The engineering of junk food addiction

We human beings are conditioned through natural selection to desire sugar, salt and fat.   They were scarce for our hunter-gatherer ancestors, who ate them every chance they got.  So it is no wonder that we like sweet, salty and greasy junk foods, and that food processors and fast-food restaurants make a lot of money selling them.  Since we Americans are no longer hunter-gatherers, our craving for junk food has many of us unhealthy and obese.

Recently a New York Times reporter named Michael Mann discovered there is more going on than that.  He found, through interviews and a search of court documents, that food processors are able to engineer their products to contain the exact amount of sugar, salt and fat that will maximize the human appetite for more—much as the tobacco companies were able to engineer nicotine to contain the exact amount that would maximize the craving for more cigarettes and cigars.

This is a drawback of competition and free enterprise.  So long as corporate profits depend on producing excellent goods and services at a reasonable price, the free market works for the benefit of the public in a way that no planned system could.  But when profits are increased by doing something that is harmful, any company that holds bag risks falling behind and being crowded out.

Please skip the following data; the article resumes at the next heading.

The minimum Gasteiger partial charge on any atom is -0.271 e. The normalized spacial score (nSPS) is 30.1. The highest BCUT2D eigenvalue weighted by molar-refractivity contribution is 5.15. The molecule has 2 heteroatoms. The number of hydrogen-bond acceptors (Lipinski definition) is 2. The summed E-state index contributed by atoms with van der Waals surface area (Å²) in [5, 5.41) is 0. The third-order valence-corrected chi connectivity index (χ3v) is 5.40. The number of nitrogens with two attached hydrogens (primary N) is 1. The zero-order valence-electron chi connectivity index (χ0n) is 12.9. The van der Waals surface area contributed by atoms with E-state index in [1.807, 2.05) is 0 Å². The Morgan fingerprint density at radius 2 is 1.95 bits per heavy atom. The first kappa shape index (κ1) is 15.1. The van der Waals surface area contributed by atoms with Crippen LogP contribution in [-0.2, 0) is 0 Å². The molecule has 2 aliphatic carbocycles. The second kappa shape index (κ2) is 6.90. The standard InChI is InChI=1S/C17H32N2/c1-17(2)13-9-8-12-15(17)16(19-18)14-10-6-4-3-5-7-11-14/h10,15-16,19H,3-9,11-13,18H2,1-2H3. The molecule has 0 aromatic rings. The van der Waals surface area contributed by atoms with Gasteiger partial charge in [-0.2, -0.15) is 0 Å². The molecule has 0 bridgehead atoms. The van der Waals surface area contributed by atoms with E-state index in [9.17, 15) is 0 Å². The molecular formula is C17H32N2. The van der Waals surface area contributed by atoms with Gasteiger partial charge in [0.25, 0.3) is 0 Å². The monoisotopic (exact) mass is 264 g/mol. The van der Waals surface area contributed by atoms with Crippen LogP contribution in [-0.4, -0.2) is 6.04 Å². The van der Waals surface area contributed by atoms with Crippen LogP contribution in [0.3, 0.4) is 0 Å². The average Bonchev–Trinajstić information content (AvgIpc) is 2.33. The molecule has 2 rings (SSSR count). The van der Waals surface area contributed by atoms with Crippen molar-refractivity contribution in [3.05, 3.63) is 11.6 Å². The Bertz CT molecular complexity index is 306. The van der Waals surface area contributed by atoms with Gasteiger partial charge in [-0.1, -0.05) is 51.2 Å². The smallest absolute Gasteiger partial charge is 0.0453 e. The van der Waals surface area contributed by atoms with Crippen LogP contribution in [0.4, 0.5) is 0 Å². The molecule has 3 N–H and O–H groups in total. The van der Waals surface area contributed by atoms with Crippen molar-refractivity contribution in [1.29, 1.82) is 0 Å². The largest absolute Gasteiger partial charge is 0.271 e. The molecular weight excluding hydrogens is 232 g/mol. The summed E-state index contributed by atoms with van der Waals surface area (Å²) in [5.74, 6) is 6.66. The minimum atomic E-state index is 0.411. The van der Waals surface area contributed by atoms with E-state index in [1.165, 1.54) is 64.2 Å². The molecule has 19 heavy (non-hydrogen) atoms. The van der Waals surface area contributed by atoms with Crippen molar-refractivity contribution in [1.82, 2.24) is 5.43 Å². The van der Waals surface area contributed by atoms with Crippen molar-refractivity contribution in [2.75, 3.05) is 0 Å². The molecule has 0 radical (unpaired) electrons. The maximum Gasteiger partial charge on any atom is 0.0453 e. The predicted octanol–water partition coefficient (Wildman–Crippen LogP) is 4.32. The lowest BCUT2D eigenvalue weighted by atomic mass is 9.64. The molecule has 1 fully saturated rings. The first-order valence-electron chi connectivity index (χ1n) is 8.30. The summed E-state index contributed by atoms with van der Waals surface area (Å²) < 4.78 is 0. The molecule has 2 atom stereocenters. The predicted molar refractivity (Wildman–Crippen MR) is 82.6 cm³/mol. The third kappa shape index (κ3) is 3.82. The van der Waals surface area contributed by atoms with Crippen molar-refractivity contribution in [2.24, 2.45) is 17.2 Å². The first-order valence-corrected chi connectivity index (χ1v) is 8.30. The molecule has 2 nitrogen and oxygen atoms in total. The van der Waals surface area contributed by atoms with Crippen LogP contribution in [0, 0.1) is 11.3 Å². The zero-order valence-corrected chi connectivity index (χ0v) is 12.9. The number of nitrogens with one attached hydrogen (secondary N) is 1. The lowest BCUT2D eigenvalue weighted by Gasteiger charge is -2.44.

We as individuals have the power to refrain from addiction to an unhealthy diet.  I am glad the Food and Drug Administration requires packaged foods to be labeled as to their fat content, and their ingredients.  I have only become concerned about a healthy diet fairly late in life, but I now look carefully at what I buy.  I don’t know what I would do without this information.

Click on The Extraordinary Science of Addictive Junk Food for Michael Mann’s article in the New York Times Magazine.

Click on How the government subsidizes obesity for an earlier post of mine on how the federal government’s grain subsidies make junk food cheaper than healthy food.

Click on The Acceleration of Addictiveness for an article by venture capitalist Paul Graham on the synergy between addictiveness and free enterprise.

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